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Portland, Ore. • An Oregon county commission has given final approval to an order to stop a company from receiving medical waste until procedures are in place to prevent the burning of fetal material to generate power.
While taking the action Thursday, commissioners said they were horrified and disgusted to learn that Covanta Marion was burning abortion waste to generate electricity.
Commissioners Sam Brentano and Janet Carlson made the decision at an emergency hearing. Both strongly oppose abortion rights.
The facility is owned and operated by Covanta in a partnership with the county. It processes 550 tons of municipal solid waste a day, with only a small portion coming from medical sources.
Covanta Marion did not immediately return a phone message seeking comment. The firm did not have a representative at the hearing.
Kristy Anderson, a British Columbia Health Ministry spokeswoman, told The Associated Press that regional health authorities there have a contract with a company that sends biomedical waste, such as fetal tissue, cancerous tissue and amputated limbs, to Oregon, where it's incinerated in the waste-energy plant.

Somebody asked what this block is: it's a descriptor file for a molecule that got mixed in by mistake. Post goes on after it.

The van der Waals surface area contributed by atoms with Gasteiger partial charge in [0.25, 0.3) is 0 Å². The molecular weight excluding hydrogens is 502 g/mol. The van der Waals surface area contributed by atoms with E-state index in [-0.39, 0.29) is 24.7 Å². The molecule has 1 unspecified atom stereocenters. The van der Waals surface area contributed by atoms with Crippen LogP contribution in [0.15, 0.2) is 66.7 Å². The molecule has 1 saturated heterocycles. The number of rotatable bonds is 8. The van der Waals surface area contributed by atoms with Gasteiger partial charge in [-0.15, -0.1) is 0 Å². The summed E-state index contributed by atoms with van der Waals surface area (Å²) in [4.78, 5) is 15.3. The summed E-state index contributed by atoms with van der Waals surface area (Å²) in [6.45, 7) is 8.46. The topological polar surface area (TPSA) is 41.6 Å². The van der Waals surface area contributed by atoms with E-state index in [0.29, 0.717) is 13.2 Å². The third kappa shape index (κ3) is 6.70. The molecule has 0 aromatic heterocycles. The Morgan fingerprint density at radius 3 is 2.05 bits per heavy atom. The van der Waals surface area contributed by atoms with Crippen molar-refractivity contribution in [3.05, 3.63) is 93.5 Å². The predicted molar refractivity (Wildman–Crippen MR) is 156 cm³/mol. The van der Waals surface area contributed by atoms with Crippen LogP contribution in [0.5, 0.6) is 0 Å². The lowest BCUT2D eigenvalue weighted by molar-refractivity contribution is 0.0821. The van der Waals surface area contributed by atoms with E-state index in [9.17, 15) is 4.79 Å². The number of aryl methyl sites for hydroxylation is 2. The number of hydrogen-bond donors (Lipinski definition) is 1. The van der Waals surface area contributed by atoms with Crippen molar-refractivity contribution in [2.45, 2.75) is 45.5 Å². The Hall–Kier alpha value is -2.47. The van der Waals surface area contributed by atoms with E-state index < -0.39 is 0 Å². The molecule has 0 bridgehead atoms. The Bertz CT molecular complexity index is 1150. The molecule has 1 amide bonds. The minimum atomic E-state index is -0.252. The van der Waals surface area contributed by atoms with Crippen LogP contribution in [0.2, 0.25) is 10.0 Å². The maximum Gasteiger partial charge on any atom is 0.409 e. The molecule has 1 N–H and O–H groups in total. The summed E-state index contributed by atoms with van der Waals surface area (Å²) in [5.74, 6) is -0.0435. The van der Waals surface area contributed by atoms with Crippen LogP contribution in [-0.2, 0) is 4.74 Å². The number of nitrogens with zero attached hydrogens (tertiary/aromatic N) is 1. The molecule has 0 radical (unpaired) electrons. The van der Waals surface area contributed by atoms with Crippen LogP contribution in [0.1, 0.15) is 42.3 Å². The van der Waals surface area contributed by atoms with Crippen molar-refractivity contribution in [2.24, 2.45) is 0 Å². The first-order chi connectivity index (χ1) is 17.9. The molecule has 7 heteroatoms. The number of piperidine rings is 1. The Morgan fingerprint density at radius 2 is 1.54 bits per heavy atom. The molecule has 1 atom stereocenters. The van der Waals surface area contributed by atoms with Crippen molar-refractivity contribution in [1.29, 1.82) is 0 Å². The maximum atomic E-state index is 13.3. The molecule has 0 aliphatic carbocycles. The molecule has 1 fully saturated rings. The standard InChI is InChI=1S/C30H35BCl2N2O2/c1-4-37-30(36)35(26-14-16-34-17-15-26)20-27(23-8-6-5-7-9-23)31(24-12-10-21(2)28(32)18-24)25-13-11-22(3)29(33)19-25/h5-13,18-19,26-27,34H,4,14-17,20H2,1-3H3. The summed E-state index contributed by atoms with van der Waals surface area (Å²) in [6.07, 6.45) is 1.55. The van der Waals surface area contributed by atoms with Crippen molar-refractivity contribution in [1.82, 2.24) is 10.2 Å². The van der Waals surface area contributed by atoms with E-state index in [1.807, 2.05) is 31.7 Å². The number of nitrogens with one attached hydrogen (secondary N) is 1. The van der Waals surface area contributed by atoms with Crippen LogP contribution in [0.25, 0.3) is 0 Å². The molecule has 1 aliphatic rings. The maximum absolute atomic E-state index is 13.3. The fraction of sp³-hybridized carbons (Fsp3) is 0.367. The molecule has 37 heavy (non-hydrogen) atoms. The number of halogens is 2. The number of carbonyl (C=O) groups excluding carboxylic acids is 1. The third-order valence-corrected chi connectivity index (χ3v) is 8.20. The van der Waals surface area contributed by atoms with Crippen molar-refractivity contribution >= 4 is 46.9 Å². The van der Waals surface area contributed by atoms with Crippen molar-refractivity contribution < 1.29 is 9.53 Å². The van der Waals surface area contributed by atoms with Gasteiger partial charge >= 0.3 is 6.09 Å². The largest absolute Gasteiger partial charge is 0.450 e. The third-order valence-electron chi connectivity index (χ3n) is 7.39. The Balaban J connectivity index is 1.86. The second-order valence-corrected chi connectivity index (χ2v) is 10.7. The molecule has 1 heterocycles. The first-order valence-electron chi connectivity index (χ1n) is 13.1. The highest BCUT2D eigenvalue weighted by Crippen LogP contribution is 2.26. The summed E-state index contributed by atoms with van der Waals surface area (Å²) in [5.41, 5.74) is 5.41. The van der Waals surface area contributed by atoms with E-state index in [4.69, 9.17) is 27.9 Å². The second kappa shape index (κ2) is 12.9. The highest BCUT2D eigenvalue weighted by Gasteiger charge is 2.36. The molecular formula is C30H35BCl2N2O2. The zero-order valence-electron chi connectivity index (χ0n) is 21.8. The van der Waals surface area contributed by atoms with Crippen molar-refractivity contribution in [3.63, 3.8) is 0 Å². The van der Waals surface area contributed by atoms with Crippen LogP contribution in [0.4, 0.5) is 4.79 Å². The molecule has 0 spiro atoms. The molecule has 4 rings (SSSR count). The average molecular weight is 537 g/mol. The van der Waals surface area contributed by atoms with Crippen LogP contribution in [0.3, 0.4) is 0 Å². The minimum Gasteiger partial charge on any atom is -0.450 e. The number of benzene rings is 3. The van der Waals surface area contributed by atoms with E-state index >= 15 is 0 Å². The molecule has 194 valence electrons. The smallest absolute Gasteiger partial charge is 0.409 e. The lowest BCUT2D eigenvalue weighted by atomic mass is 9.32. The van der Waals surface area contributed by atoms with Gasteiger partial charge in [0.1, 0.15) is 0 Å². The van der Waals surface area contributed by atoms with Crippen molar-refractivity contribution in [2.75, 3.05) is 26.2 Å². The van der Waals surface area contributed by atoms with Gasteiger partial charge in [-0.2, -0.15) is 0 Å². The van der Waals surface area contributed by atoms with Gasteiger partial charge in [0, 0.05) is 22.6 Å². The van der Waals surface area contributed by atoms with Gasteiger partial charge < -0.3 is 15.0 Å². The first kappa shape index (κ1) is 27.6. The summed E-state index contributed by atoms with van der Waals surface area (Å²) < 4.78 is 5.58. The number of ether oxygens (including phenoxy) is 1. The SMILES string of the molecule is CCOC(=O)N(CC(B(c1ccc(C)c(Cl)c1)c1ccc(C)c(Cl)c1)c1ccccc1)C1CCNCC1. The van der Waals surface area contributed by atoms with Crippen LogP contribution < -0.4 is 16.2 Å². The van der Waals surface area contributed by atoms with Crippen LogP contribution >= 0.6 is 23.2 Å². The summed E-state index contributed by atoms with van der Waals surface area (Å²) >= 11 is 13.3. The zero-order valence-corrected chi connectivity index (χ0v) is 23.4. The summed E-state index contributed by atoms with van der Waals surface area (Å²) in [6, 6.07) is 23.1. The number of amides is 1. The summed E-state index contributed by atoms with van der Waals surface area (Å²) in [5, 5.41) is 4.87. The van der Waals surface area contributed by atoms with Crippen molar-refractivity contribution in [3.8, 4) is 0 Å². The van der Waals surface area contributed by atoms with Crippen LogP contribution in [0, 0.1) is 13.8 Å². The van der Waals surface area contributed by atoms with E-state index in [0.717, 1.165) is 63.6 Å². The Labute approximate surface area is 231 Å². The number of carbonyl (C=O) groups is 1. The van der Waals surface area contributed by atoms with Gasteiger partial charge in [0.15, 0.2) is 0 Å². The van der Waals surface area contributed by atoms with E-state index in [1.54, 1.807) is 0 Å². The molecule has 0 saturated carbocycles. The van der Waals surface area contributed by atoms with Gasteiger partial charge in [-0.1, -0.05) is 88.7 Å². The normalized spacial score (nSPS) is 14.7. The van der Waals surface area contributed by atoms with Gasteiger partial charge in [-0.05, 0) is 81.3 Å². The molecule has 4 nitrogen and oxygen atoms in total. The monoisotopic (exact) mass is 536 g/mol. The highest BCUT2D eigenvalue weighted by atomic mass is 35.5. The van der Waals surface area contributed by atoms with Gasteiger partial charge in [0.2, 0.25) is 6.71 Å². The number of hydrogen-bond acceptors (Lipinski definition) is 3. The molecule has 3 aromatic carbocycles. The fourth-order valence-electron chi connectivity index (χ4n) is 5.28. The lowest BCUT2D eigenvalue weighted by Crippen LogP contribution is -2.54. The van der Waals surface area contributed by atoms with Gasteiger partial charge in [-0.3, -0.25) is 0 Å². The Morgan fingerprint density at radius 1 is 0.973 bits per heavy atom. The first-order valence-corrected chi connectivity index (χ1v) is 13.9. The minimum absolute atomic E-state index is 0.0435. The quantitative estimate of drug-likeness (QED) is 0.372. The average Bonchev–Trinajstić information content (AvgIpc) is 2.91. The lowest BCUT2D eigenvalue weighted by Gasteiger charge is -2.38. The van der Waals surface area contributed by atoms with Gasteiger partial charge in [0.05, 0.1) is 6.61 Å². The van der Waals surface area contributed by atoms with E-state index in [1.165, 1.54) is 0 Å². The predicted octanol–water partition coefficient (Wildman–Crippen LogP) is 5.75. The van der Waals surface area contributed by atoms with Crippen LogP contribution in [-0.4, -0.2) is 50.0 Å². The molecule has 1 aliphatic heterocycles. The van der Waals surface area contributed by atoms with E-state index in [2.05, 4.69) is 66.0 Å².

The B.C. Catholic, a Vancouver-based newspaper, identified the plant as Covanta Marion, based in Brooks, Ore. When contacted by The AP on Wednesday, a Covanta Marion representative said he did not know if fetal tissue was included in shipments from Canada or elsewhere.
The facility is owned and operated by Covanta in a partnership with Marion County. According to its website, it processes 550 tons per day of municipal solid waste, generating up to 13 megawatts of energy sold to Portland General Electric.
Marion County estimates that the facility processes about 700 tons of in-county medical waste each year and about 1,200 tons from elsewhere, making it a small percentage of the total waste burned. Out-of-town medical waste is charged a higher fee.
County spokeswoman Jolene Kelley said medical waste has been included in the program for some time, but the commissioners never had any indication that fetal tissue might be included.
Commissioners did not say why they believe medical waste shipped to the plant should be free of fetal tissue.
Since they have no idea what's been arriving in the sealed shipments, the commissioners decided to temporarily suspend all medical waste, Kelley said.
Covanta Marion is believed to be the only plant generating energy from waste in Oregon.
The Environmental Protection Agency says medical waste from hospitals is generally excluded from the municipal solid waste used to generate electricity.